Wednesday, May 12, 2010


On crowded public transport:

K: Hi peoples! Hi everybodeee!

*crickets chirp as no one reacts*

Me: K, here you have to say ahoj lidi [hi people]
K: No, I want hi! Hi peoples!


On playground or in town, often:

K: Hi, I Katie. What you name?
*crickets chirp as no one reacts*

Why she has chosen now to call herself “Katie” (she usually calls herself “Katka”, the CZ/SK version of her name) I do not know. It must be conditioning from attending nursery in UK.


On the playground, climbing up stairs with friend:

K: Three, four six, three, four,!!!!

Friend repeats

Mother: Ty se učíš počítat anglicky, jo? [You're learning to count in English, are you?]
Me: Well, sort of...


Me: Excuse me miss, what is your name?
K: Katie.
Me: Really, I thought your name was Katka?
K: I Katka.
Me: Are you Katie or Katka?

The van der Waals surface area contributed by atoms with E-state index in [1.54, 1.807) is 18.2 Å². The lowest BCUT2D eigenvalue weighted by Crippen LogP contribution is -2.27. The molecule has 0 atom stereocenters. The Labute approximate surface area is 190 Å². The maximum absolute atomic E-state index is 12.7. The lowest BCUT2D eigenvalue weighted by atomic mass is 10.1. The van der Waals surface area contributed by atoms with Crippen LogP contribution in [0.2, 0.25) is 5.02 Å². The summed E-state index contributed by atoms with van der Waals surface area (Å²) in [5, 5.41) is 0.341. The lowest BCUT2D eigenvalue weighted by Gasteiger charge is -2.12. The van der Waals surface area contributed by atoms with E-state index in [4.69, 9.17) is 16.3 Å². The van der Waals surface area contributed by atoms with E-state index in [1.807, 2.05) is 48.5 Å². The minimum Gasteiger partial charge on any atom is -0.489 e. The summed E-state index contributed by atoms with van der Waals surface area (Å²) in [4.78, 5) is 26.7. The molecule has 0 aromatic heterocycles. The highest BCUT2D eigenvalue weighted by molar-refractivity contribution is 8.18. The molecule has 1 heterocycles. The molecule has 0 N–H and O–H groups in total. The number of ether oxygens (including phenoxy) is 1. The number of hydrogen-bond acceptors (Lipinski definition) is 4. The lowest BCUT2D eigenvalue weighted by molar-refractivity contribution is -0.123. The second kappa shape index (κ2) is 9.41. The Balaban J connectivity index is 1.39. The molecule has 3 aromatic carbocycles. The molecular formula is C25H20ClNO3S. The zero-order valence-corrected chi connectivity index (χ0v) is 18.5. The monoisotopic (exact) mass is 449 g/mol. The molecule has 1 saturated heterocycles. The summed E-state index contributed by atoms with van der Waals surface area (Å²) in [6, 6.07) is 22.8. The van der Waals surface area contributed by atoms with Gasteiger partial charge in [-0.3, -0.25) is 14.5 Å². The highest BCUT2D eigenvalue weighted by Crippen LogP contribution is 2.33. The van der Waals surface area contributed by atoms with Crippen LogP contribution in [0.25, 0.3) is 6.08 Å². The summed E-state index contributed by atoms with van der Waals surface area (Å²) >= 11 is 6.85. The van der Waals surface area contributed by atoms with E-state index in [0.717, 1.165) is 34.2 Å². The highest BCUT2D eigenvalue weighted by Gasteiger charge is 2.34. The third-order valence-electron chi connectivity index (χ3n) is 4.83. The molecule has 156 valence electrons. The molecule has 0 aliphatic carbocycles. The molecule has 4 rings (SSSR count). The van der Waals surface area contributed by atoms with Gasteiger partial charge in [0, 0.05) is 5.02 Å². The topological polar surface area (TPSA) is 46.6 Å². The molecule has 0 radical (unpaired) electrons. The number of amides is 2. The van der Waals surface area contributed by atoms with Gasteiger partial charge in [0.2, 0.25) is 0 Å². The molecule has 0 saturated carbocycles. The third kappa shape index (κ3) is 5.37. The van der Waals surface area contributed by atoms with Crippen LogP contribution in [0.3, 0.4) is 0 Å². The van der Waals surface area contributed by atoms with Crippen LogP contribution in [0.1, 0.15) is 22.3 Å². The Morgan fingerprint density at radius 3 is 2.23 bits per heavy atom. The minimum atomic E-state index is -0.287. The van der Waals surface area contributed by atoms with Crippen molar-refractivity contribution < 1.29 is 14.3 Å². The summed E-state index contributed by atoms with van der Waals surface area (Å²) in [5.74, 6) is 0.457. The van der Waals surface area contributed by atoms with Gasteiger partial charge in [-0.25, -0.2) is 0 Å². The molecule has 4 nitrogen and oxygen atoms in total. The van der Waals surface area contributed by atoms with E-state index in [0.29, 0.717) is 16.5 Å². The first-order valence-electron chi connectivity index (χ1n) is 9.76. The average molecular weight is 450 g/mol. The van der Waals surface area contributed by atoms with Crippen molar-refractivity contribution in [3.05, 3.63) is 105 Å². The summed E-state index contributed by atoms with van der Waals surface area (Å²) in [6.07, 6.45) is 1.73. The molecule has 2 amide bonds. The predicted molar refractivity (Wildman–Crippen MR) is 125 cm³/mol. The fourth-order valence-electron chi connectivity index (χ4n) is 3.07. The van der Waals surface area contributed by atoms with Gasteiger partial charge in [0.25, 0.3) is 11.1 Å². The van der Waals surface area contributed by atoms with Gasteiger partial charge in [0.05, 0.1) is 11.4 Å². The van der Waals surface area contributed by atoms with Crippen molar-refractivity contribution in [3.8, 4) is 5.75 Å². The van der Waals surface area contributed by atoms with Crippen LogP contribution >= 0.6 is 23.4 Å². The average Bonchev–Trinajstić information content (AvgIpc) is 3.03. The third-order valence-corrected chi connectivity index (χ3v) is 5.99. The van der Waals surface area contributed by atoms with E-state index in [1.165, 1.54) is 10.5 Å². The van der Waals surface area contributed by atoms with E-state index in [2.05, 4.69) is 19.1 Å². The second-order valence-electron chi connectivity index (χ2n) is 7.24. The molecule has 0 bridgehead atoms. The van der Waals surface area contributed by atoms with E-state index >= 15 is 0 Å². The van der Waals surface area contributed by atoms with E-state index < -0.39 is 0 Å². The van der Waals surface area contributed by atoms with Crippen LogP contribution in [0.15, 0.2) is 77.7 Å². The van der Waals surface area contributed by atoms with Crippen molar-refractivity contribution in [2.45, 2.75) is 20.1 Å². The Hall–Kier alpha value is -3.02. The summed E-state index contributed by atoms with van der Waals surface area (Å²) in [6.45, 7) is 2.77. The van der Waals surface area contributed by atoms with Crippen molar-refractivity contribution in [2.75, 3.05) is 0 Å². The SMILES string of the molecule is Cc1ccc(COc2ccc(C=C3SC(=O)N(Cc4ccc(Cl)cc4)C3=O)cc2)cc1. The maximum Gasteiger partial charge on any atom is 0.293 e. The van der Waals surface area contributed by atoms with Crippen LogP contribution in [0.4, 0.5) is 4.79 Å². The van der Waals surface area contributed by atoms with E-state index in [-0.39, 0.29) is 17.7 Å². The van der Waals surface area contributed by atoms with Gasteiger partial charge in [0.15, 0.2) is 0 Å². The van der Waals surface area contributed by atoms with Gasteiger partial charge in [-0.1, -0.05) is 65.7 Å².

K: I Katie a Katka.
Me: Yes, you are Katie and Katka.


K misbehaves, Apo counts to three in warning:

Apo: Raz, dva… [one, two…]
K: No three, Apo! No three!


Our apartment:

Repairman asks for a whisk broom. I can’t find one and ask what it is to make sure I’ve understood correctly what he wants (I have).

Later, repairman asks for an extension cord. I have to ask what he means, since I’ve never heard the word. (Vocabulary fail, I am suitably embarrassed.)

Repairman says he is Czechoslovak and what am I? I say American. He expresses surprise as he thought I was Slovak. I am even wearing Slovakia t-shirt.

So, is this a bilingual win or bilingual fail? Fail: my subpar Czech vocabulary made him ask where I’m from. But win! Up til then he thought I was Slovak! Which is not that far from Czech in fact.

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